On the ground, meanwhile, Raspet provided training for visual observers who tracked the flights of the UAS during testing using the concept of staggered visual observers to extend the visual line of sight.
All this, says AAF Manager Beat Schmid, was in preparation for a more intensive operational period in late August to early September 2021 over the central facility of ARM's Southern Great Plains atmospheric observatory in Oklahoma. Raspet operators and visual observers will team with ARM personnel to further test the payload's ability to take measurements of atmospheric and surface properties.
Newburn makes a payload adjustment on a TigerShark XP while on the tarmac in Greenwood, Mississippi. Photo by Chris Bryant
"The capability that UAS of that size offer to gather in situ atmospheric measurements is significant," says Schmid. "The goal of these tests with our partners at Raspet is Federal Aviation Administration (FAA) approval for beyond visual line of sight operation."
"Our goal is Federal Aviation Administration (FAA) certification that will authorize our UAS to operate beyond visual line of sight; to fly both in clouds and outside of clouds," explains Schmid, noting that this certification would not require staggered visual observers.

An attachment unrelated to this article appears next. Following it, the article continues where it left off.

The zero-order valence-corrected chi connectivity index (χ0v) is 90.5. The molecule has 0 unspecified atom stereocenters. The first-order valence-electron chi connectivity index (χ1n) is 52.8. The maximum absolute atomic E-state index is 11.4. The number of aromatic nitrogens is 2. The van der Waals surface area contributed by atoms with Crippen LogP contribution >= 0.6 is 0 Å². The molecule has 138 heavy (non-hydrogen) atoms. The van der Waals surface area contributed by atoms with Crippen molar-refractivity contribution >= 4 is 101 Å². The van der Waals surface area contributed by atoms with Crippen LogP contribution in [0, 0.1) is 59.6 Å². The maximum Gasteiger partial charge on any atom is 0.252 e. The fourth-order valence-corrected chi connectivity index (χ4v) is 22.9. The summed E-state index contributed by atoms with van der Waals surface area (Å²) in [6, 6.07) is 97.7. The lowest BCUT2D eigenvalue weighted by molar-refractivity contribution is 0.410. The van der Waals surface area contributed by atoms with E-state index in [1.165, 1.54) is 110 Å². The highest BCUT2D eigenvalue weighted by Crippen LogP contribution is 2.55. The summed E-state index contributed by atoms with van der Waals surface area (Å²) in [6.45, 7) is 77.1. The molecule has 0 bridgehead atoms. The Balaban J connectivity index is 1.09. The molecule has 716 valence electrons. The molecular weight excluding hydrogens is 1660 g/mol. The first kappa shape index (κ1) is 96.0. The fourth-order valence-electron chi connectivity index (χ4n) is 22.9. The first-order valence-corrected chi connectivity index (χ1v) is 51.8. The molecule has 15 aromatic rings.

"For the ARM science community, UAS of this size are capable of carrying complements of miniaturized instruments to gather in situ measurements of trace gases, aerosols, clouds, meteorological parameters, and surface properties."
ARM's Matt Newburn works to integrate instrumentation into a Mississippi State University Raspet Flight Research Laboratory TigerShark XP uncrewed aerial system (UAS) before a recent flight. All photos except the last one are by Chris Bryant, Mississippi State University. Photo by Chris Bryant